Join a park ranger for a walk through the pre-Manhattan Project community of Wheat on Saturday, September 14.
Wheat was in what is now west Oak Ridge, around the area of Heritage Center, the former K-25 site. It was one of several local communities displaced by the Manhattan Project, a top-secret federal program to build the world’s first atomic weapons during World War II.
Oak Ridge and two other sites involved in the Manhattan Project—Hanford, Washington, and Los Alamos, New Mexico—are now part of the Manhattan Project National Historical Park.
The Manhattan Project National Historical Park will present the free Walk through Wheat program. The program will begin at 10 a.m. Saturday, September 14, at Blair Road and the North Boundary Greenway. The walk will be about 1.5 miles, so wear comfortable walking shoes and bring water to drink, a press release said. Stops will include “downtown” Wheat, George Jones Memorial Baptist Church, Roane College site, and the Crawford Cumberland Presbyterian Memorial. There will be stories about the development and significance of each site, the press release said.
Wheat is located on Blair Road 0.3 miles off the Oak Ridge Turnpike, in Oak Ridge, Tennessee. If you need directions, information is available at the National Park Service desk in the Children’s Museum of Oak Ridge or call (865) 482-1942.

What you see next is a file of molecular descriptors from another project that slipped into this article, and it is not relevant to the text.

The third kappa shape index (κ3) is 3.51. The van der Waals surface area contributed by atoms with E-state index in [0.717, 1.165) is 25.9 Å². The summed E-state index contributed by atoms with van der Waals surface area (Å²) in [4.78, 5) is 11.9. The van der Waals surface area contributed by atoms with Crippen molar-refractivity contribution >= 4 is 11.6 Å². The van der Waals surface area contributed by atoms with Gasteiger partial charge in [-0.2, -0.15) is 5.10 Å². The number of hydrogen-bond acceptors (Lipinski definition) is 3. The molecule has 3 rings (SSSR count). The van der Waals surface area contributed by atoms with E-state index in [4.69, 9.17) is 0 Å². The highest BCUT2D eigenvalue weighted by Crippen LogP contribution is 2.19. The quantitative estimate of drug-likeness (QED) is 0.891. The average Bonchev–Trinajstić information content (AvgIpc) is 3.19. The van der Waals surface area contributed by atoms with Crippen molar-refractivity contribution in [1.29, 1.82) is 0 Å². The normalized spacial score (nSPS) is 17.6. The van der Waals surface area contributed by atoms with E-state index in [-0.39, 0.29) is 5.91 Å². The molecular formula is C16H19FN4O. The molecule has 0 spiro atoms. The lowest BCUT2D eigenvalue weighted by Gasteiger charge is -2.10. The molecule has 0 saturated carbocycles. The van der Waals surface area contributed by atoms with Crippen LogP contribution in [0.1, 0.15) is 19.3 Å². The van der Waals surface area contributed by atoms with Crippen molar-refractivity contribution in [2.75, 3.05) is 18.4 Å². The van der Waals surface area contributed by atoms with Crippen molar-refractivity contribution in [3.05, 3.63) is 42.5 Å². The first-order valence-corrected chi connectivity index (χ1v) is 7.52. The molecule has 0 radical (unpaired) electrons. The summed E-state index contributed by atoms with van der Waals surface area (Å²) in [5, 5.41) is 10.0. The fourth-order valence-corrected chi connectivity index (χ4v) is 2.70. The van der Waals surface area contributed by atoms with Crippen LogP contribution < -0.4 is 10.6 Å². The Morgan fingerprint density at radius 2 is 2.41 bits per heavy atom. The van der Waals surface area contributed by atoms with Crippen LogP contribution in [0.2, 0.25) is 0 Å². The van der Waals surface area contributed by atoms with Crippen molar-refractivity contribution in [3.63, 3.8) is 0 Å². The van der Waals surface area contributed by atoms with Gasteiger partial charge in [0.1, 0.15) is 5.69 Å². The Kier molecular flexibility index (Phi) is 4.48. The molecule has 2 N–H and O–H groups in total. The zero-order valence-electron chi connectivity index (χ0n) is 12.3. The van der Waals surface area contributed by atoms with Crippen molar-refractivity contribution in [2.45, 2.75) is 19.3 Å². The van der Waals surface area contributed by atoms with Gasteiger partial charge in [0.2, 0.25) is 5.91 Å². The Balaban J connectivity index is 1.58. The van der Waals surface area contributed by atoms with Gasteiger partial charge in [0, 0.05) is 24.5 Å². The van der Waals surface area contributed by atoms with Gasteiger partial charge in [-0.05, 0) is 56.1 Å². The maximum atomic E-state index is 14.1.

Visitors are encouraged to visit the website for more information on the park at https://www.nps.gov/mapr/oakridge.htm. Follow the park on Facebook at www.facebook.com/ManhattanProjectNPS, on the park’s Twitter feed at @MnhtnProjectNPS, or on Instagram @manhattanprojectnps.
More information will be added as it becomes available.
You can contact John Huotari, owner and publisher of Oak Ridge Today, at (865) 951-9692 or [email protected]
Most news stories on Oak Ridge Today are free, brought to you by Oak Ridge Today with help from our advertisers, sponsors, and subscribers. This is a free story. Thank you to our advertisers, sponsors, and subscribers. You can see what we cover here.
Do you appreciate this story or our work in general? If so, please consider a monthly subscription to Oak Ridge Today. See our Subscribe page here. Thank you for reading Oak Ridge Today.
Copyright 2019 Oak Ridge Today. All rights reserved. This material may not be published, broadcast, rewritten, or redistributed.